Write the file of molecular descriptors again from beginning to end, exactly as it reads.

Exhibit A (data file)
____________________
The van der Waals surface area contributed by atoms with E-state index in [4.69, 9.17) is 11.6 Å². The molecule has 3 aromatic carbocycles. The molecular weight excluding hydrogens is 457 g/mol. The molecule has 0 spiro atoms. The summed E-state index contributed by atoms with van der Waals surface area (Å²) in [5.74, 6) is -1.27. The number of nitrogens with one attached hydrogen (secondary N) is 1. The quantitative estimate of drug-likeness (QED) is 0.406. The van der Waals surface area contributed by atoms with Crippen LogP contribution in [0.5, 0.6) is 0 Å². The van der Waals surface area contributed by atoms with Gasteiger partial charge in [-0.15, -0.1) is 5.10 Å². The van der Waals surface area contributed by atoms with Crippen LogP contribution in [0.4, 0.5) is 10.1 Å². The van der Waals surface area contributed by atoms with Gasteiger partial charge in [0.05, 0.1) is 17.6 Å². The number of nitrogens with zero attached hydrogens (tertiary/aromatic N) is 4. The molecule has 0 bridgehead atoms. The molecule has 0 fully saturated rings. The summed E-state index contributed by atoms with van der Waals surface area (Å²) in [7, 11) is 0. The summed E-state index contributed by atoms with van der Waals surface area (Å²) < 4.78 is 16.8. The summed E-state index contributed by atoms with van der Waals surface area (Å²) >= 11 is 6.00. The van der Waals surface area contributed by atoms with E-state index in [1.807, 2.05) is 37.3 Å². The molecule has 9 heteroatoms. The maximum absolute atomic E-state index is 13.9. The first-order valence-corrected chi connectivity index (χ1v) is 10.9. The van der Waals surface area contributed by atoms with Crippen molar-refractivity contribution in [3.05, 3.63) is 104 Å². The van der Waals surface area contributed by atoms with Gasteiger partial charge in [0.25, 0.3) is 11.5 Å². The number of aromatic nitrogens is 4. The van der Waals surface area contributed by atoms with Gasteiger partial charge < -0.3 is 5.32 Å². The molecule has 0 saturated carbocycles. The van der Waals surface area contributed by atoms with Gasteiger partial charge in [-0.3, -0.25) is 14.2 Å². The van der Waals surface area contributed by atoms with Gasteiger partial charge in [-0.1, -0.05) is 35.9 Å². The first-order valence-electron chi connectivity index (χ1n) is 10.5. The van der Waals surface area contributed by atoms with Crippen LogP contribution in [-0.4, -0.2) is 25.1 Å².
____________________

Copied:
The van der Waals surface area contributed by atoms with E-state index in [4.69, 9.17) is 11.6 Å². The molecule has 3 aromatic carbocycles. The molecular weight excluding hydrogens is 457 g/mol. The molecule has 0 spiro atoms. The summed E-state index contributed by atoms with van der Waals surface area (Å²) in [5.74, 6) is -1.27. The number of nitrogens with one attached hydrogen (secondary N) is 1. The quantitative estimate of drug-likeness (QED) is 0.406. The van der Waals surface area contributed by atoms with Crippen LogP contribution in [0.5, 0.6) is 0 Å². The van der Waals surface area contributed by atoms with Gasteiger partial charge in [-0.15, -0.1) is 5.10 Å². The van der Waals surface area contributed by atoms with Crippen LogP contribution in [0.4, 0.5) is 10.1 Å². The van der Waals surface area contributed by atoms with Gasteiger partial charge in [0.05, 0.1) is 17.6 Å². The number of nitrogens with zero attached hydrogens (tertiary/aromatic N) is 4. The molecule has 0 bridgehead atoms. The molecule has 0 fully saturated rings. The summed E-state index contributed by atoms with van der Waals surface area (Å²) in [7, 11) is 0. The summed E-state index contributed by atoms with van der Waals surface area (Å²) < 4.78 is 16.8. The summed E-state index contributed by atoms with van der Waals surface area (Å²) >= 11 is 6.00. The van der Waals surface area contributed by atoms with E-state index in [1.807, 2.05) is 37.3 Å². The molecule has 9 heteroatoms. The maximum absolute atomic E-state index is 13.9. The first-order valence-corrected chi connectivity index (χ1v) is 10.9. The van der Waals surface area contributed by atoms with Crippen molar-refractivity contribution in [3.05, 3.63) is 104 Å². The van der Waals surface area contributed by atoms with Gasteiger partial charge in [0.25, 0.3) is 11.5 Å². The number of aromatic nitrogens is 4. The van der Waals surface area contributed by atoms with Gasteiger partial charge < -0.3 is 5.32 Å². The molecule has 0 saturated carbocycles. The van der Waals surface area contributed by atoms with Gasteiger partial charge in [-0.3, -0.25) is 14.2 Å². The van der Waals surface area contributed by atoms with Gasteiger partial charge in [-0.1, -0.05) is 35.9 Å². The first-order valence-electron chi connectivity index (χ1n) is 10.5. The van der Waals surface area contributed by atoms with Crippen LogP contribution in [-0.4, -0.2) is 25.1 Å².